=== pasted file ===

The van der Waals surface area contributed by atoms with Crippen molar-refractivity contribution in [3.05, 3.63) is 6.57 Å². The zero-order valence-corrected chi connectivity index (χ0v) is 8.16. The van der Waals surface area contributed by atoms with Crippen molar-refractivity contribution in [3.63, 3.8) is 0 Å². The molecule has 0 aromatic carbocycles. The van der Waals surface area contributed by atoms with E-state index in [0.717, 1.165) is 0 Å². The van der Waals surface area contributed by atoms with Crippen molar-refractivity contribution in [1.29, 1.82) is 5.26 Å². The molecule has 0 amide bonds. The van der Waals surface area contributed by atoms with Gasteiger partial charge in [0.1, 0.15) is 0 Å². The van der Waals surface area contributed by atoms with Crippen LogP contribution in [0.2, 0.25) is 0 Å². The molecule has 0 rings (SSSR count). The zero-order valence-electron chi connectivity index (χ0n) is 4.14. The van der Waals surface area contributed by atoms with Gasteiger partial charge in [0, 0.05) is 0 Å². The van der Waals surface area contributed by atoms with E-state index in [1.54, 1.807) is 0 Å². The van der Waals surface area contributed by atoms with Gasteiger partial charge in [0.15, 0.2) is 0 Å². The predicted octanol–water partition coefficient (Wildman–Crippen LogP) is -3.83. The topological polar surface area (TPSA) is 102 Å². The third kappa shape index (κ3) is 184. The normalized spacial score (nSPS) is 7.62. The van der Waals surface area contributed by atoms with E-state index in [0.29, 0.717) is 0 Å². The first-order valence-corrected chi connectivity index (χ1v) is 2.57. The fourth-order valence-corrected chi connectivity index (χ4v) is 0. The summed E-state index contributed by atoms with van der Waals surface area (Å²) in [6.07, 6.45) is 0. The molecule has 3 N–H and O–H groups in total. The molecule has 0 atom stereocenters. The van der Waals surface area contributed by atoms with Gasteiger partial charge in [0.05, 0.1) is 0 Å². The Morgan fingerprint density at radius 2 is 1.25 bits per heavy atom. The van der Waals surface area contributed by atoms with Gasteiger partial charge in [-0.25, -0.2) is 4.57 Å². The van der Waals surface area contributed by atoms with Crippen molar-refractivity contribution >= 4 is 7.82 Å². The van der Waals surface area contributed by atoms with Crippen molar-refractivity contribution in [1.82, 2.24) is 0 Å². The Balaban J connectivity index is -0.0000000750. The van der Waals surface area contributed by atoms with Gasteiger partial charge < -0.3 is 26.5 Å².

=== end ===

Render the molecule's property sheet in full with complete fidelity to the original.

The van der Waals surface area contributed by atoms with Crippen molar-refractivity contribution in [3.05, 3.63) is 6.57 Å². The zero-order valence-corrected chi connectivity index (χ0v) is 8.16. The van der Waals surface area contributed by atoms with Crippen molar-refractivity contribution in [3.63, 3.8) is 0 Å². The molecule has 0 aromatic carbocycles. The van der Waals surface area contributed by atoms with E-state index in [0.717, 1.165) is 0 Å². The van der Waals surface area contributed by atoms with Crippen molar-refractivity contribution in [1.29, 1.82) is 5.26 Å². The molecule has 0 amide bonds. The van der Waals surface area contributed by atoms with Gasteiger partial charge in [0.1, 0.15) is 0 Å². The van der Waals surface area contributed by atoms with Crippen LogP contribution in [0.2, 0.25) is 0 Å². The molecule has 0 rings (SSSR count). The zero-order valence-electron chi connectivity index (χ0n) is 4.14. The van der Waals surface area contributed by atoms with Gasteiger partial charge in [0, 0.05) is 0 Å². The van der Waals surface area contributed by atoms with E-state index in [1.54, 1.807) is 0 Å². The van der Waals surface area contributed by atoms with Gasteiger partial charge in [0.15, 0.2) is 0 Å². The predicted octanol–water partition coefficient (Wildman–Crippen LogP) is -3.83. The topological polar surface area (TPSA) is 102 Å². The third kappa shape index (κ3) is 184. The normalized spacial score (nSPS) is 7.62. The van der Waals surface area contributed by atoms with E-state index in [0.29, 0.717) is 0 Å². The first-order valence-corrected chi connectivity index (χ1v) is 2.57. The fourth-order valence-corrected chi connectivity index (χ4v) is 0. The summed E-state index contributed by atoms with van der Waals surface area (Å²) in [6.07, 6.45) is 0. The molecule has 3 N–H and O–H groups in total. The molecule has 0 atom stereocenters. The van der Waals surface area contributed by atoms with Gasteiger partial charge in [0.05, 0.1) is 0 Å². The Morgan fingerprint density at radius 2 is 1.25 bits per heavy atom. The van der Waals surface area contributed by atoms with Gasteiger partial charge in [-0.25, -0.2) is 4.57 Å². The van der Waals surface area contributed by atoms with Crippen molar-refractivity contribution >= 4 is 7.82 Å². The van der Waals surface area contributed by atoms with Crippen molar-refractivity contribution in [1.82, 2.24) is 0 Å². The Balaban J connectivity index is -0.0000000750. The van der Waals surface area contributed by atoms with Gasteiger partial charge < -0.3 is 26.5 Å².